I stood on the back porch, leaning against a support and sipping wine, gazing at the old tree that straddled the property line between my parents’ place and the neighboring field. The full moon illuminated its leafless branches; that and the chill in the air told me winter was coming.
Every kid in the area had made multiple pilgrimages to that gnarly maple while growing up. We’d called it the wishing tree and whispered our most fervent desires and silent yearnings to its unyielding trunk before leaving for college, a promising new job, or enlisting in the armed forces. A few simply stayed, hanging on to what was comforting and familiar.
The kitchen door opened behind me, and Mom joined me, wearing a warm jacket. She held out a heavy coat. “Put this on. You’re shivering.”
I set the wine glass down on the wide porch railing and slipped my arms into the long sleeves. “Do kids still visit the wishing tree?” I picked up my glass and sipped.
“Not so much now. People who leave usually don’t come back, so there aren’t as many around as when you were young. But I see one occasionally, sneaking along the fence, hoping they won’t be spotted.” She smiled. “I always look the other way. Kids need to give voice to their hopes and dreams, and that old tree has heard a bunch of them.”
It had certainly heard mine. “I think I’ll take a walk over that way.”
“Bring in a load of wood when you return? A fire might feel good this evening.”
“Okay. I won’t be long.” I finished the last of the wine, handed her the glass, and buttoned up the coat. It had belonged to Dad and was big on me, but it felt good. Almost like he was giving me a hug.
She went inside, and I trotted down the steps and crossed the yard, the grass hard under my feet. In a couple or three weeks, it would crunch from the cold. Winter came early and stayed long here.
By mutual agreement with the neighbor, the barbed wire fence ran along his side of the tree, leaving it entirely accessible on our side. I walked right up to it and leaned against the rough bark. The trunk had grown bigger around during my absence, but it felt like the same old tree, ready and willing to hear my secret thoughts.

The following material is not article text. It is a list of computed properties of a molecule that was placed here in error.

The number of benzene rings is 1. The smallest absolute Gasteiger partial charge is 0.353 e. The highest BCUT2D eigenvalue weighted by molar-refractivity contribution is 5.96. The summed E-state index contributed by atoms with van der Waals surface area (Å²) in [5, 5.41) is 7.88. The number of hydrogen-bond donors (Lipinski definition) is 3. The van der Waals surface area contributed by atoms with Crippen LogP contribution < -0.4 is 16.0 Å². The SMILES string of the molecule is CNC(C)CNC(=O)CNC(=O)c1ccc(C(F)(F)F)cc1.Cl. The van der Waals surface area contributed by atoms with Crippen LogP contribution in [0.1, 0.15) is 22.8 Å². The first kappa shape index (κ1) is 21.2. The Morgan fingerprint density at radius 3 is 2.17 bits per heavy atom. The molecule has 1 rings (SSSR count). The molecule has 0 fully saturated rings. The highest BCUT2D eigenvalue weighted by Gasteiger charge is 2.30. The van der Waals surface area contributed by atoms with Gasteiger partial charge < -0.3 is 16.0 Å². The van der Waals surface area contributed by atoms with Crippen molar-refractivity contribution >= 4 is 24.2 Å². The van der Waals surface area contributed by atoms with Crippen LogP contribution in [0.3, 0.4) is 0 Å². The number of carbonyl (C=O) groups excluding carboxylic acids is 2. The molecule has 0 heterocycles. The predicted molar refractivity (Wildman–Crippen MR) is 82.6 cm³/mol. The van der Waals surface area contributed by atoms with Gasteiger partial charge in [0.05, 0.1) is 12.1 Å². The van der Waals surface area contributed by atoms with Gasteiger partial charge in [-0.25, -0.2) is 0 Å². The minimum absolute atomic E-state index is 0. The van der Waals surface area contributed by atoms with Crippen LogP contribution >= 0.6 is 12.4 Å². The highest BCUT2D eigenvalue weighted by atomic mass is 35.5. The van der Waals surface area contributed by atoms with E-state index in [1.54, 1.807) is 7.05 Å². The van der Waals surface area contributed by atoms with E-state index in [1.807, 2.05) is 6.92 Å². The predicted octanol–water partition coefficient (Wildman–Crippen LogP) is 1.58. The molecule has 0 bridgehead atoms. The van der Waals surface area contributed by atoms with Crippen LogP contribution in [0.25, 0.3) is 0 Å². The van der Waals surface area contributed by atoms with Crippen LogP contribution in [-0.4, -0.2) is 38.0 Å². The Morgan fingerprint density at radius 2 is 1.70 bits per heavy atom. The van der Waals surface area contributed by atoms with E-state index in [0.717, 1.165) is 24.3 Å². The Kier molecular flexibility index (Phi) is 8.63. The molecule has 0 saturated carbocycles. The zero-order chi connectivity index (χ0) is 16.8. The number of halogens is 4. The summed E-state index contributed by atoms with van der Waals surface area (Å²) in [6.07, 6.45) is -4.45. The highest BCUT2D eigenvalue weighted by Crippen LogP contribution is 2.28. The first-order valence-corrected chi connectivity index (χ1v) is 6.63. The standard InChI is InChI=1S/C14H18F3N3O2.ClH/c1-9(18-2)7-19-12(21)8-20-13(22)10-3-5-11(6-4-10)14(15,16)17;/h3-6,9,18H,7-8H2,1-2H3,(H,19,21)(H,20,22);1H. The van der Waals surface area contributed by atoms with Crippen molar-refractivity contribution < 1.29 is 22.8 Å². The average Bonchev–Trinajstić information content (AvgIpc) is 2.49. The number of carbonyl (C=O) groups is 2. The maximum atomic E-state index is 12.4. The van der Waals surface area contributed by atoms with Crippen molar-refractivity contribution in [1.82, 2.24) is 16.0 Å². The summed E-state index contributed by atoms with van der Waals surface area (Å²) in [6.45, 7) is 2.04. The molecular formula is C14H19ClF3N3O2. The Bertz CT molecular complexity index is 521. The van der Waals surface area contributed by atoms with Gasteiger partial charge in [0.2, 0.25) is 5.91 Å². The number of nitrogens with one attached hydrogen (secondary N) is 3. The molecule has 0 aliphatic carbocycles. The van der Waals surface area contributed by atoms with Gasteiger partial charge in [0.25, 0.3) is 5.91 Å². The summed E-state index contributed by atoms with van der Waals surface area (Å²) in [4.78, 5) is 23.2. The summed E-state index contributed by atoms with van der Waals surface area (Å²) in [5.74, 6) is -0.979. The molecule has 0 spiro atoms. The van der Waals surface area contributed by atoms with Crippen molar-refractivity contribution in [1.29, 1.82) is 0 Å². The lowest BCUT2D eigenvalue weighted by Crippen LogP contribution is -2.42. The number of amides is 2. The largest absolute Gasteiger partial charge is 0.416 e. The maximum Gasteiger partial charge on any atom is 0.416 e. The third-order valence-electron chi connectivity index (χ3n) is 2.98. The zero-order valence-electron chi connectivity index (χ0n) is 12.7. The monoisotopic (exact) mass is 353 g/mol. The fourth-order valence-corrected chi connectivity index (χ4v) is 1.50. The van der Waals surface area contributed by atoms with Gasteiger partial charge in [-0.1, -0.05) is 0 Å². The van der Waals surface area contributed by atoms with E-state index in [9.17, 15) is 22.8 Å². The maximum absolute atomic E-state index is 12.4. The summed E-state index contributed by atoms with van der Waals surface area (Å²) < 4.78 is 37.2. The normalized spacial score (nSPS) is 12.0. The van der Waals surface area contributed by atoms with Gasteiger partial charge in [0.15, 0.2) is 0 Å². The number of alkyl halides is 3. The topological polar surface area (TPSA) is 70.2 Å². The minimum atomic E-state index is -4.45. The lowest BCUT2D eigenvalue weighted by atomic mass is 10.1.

I remained silent though. My wish had been answered several years ago, and I was content to listen to the rustling of small creatures in the long field grass. I breathed in the earthy smell of late fall and watched the moon move through the bare branches.
The kitchen door banged in the distance, and someone walked toward me across the backyard, shoulders hunched. I didn’t know who it was.
They got closer and then I did. “Hi, Eric.”
He laughed softly. “You recognized me so quick after all this time? Even in the dark?”
We hadn’t seen each other since ninth grade, after which I was homeschooled. “How’d you know I was in town?”
“Word gets around.”
“Gossip mill still working overtime, eh?”
“The tongues never stop wagging.” He stopped a few feet away and looked me over.
I tensed, ready to run or fight. “Come to gawk at the freak?”
He frowned. “I wanted to say hello.” He shoved his hands in his pockets. “You’re Mark now, right?”
“Have been for a while.”
He studied me openly. “I don’t see Mary at all. You’ve really changed.”
“Just on the outside. I’ve been Mark as long as I can remember.” I inhaled shakily, muscles still taut. He’d been one of those who’d stayed after graduation, while I couldn’t wait to get the hell away. “Still farming with your dad?”
He nodded. “I like it. I spent a year in the city.” He made a face. “Too frenetic for me. I enjoy quiet and a slower pace.”
I hadn’t known he’d gone away, then returned. “I couldn’t be myself here. I had to go.”
“I know.” He heaved a sigh, moved toward the tree, and patted the trunk. “Becoming Mark was your wish?”
I smiled. “For as long as I can remember. What was yours?”
He leaned back against the tree. “To be with you. I’d liked you a lot and wanted you to like me.”
“I… didn’t know.” I’d been so wrapped in misery and depression, I’d barely paid attention to anyone else. I chuckled ruefully. “I had a crush on you for a while, but…” I’d never acted on it—couldn’t, given my gender dysphoria—then I was studying at home, graduating with no fanfare, and racing off to the big city.
“Sometimes I wonder if I knew you were Mark then, not Mary. If I saw who you really were.” He cleared his throat. “I came out two years ago, but I’ve known I was gay since I was twelve.”
My mouth dropped open, I was so surprised. “I-I wish we’d talked then. Been able to confide in each other.” What a difference that would have made.
He straightened. “It’s not too late, is it? I’d like to hear about your journey and tell you about mine.”
I glanced at the house. Mom had turned off the kitchen light, which meant she was probably reading in her room, but the porch light laid a gold stripe across the grass, beckoning. “I can offer you wine and a warm spot in front of the fireplace.”
“Sounds good.” He fell into step beside me as we walked toward the light.
Who knew? Maybe Eric’s wish would be granted tonight.
Word count: 931